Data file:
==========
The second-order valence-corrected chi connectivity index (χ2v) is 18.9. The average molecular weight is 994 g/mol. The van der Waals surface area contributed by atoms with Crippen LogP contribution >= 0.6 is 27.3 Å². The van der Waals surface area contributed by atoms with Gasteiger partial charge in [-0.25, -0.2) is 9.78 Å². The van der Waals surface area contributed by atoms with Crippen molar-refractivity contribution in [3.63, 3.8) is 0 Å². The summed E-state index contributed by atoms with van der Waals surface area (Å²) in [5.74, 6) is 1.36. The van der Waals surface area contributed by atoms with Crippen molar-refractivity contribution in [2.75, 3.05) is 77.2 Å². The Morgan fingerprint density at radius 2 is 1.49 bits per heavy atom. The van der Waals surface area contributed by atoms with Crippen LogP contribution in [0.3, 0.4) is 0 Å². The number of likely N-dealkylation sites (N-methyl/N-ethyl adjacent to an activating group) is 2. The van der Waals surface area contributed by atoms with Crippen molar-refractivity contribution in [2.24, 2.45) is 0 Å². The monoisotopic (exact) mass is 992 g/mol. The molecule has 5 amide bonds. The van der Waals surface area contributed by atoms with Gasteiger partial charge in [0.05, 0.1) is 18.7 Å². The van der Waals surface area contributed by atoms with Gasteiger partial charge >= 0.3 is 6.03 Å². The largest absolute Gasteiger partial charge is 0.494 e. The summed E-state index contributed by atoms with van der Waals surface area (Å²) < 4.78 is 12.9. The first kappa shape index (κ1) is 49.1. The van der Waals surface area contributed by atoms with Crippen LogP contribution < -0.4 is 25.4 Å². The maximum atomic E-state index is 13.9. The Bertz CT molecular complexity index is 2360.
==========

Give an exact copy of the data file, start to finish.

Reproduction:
The second-order valence-corrected chi connectivity index (χ2v) is 18.9. The average molecular weight is 994 g/mol. The van der Waals surface area contributed by atoms with Crippen LogP contribution >= 0.6 is 27.3 Å². The van der Waals surface area contributed by atoms with Gasteiger partial charge in [-0.25, -0.2) is 9.78 Å². The van der Waals surface area contributed by atoms with Crippen molar-refractivity contribution in [3.63, 3.8) is 0 Å². The summed E-state index contributed by atoms with van der Waals surface area (Å²) in [5.74, 6) is 1.36. The van der Waals surface area contributed by atoms with Crippen molar-refractivity contribution in [2.75, 3.05) is 77.2 Å². The Morgan fingerprint density at radius 2 is 1.49 bits per heavy atom. The van der Waals surface area contributed by atoms with Crippen LogP contribution in [0.3, 0.4) is 0 Å². The number of likely N-dealkylation sites (N-methyl/N-ethyl adjacent to an activating group) is 2. The van der Waals surface area contributed by atoms with Crippen molar-refractivity contribution in [2.24, 2.45) is 0 Å². The monoisotopic (exact) mass is 992 g/mol. The molecule has 5 amide bonds. The van der Waals surface area contributed by atoms with Gasteiger partial charge in [0.05, 0.1) is 18.7 Å². The van der Waals surface area contributed by atoms with Gasteiger partial charge >= 0.3 is 6.03 Å². The largest absolute Gasteiger partial charge is 0.494 e. The summed E-state index contributed by atoms with van der Waals surface area (Å²) < 4.78 is 12.9. The first kappa shape index (κ1) is 49.1. The van der Waals surface area contributed by atoms with Crippen LogP contribution < -0.4 is 25.4 Å². The maximum atomic E-state index is 13.9. The Bertz CT molecular complexity index is 2360.